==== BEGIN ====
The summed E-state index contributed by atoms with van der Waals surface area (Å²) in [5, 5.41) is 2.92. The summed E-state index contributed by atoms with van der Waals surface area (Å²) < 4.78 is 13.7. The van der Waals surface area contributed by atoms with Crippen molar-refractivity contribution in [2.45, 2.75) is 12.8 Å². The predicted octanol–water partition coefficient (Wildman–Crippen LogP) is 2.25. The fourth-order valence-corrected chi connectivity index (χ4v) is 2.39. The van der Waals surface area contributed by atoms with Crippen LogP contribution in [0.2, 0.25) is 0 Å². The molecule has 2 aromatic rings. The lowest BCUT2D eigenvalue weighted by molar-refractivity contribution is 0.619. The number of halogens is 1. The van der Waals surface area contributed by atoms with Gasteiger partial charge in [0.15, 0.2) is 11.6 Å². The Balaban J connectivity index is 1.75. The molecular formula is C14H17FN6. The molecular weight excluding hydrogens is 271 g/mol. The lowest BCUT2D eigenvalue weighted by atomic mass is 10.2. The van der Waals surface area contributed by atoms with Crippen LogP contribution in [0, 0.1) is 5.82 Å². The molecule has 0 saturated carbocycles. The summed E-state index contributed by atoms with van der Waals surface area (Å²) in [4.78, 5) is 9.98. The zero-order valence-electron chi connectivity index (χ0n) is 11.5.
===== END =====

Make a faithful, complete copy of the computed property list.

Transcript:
The summed E-state index contributed by atoms with van der Waals surface area (Å²) in [5, 5.41) is 2.92. The summed E-state index contributed by atoms with van der Waals surface area (Å²) < 4.78 is 13.7. The van der Waals surface area contributed by atoms with Crippen molar-refractivity contribution in [2.45, 2.75) is 12.8 Å². The predicted octanol–water partition coefficient (Wildman–Crippen LogP) is 2.25. The fourth-order valence-corrected chi connectivity index (χ4v) is 2.39. The van der Waals surface area contributed by atoms with Crippen LogP contribution in [0.2, 0.25) is 0 Å². The molecule has 2 aromatic rings. The lowest BCUT2D eigenvalue weighted by molar-refractivity contribution is 0.619. The number of halogens is 1. The van der Waals surface area contributed by atoms with Gasteiger partial charge in [0.15, 0.2) is 11.6 Å². The Balaban J connectivity index is 1.75. The molecular formula is C14H17FN6. The molecular weight excluding hydrogens is 271 g/mol. The lowest BCUT2D eigenvalue weighted by atomic mass is 10.2. The van der Waals surface area contributed by atoms with Crippen LogP contribution in [0, 0.1) is 5.82 Å². The molecule has 0 saturated carbocycles. The summed E-state index contributed by atoms with van der Waals surface area (Å²) in [4.78, 5) is 9.98. The zero-order valence-electron chi connectivity index (χ0n) is 11.5.